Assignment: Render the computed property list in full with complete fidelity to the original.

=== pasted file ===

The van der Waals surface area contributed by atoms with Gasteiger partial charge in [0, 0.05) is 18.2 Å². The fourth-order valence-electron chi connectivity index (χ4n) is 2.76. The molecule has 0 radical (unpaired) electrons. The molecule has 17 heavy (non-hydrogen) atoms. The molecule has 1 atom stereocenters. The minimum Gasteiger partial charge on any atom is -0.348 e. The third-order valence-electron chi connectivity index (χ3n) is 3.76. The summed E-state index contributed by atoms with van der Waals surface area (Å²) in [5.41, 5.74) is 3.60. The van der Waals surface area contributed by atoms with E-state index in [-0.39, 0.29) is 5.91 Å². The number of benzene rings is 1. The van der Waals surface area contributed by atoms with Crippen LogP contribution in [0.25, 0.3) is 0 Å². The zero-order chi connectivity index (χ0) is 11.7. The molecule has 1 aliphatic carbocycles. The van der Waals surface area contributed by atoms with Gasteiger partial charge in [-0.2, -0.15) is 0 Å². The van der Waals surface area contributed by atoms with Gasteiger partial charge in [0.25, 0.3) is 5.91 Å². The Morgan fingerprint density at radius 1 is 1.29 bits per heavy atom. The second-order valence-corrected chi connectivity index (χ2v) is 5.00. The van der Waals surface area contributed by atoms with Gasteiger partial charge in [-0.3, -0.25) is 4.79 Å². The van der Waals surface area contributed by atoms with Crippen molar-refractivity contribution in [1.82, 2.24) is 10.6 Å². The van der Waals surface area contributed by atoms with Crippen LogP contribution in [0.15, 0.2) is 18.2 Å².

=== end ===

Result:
The van der Waals surface area contributed by atoms with Gasteiger partial charge in [0, 0.05) is 18.2 Å². The fourth-order valence-electron chi connectivity index (χ4n) is 2.76. The molecule has 0 radical (unpaired) electrons. The molecule has 17 heavy (non-hydrogen) atoms. The molecule has 1 atom stereocenters. The minimum Gasteiger partial charge on any atom is -0.348 e. The third-order valence-electron chi connectivity index (χ3n) is 3.76. The summed E-state index contributed by atoms with van der Waals surface area (Å²) in [5.41, 5.74) is 3.60. The van der Waals surface area contributed by atoms with E-state index in [-0.39, 0.29) is 5.91 Å². The number of benzene rings is 1. The van der Waals surface area contributed by atoms with Crippen LogP contribution in [0.25, 0.3) is 0 Å². The zero-order chi connectivity index (χ0) is 11.7. The molecule has 1 aliphatic carbocycles. The van der Waals surface area contributed by atoms with Gasteiger partial charge in [-0.2, -0.15) is 0 Å². The van der Waals surface area contributed by atoms with Gasteiger partial charge in [0.25, 0.3) is 5.91 Å². The Morgan fingerprint density at radius 1 is 1.29 bits per heavy atom. The second-order valence-corrected chi connectivity index (χ2v) is 5.00. The van der Waals surface area contributed by atoms with Gasteiger partial charge in [-0.3, -0.25) is 4.79 Å². The van der Waals surface area contributed by atoms with Crippen molar-refractivity contribution in [1.82, 2.24) is 10.6 Å². The van der Waals surface area contributed by atoms with Crippen LogP contribution in [0.15, 0.2) is 18.2 Å².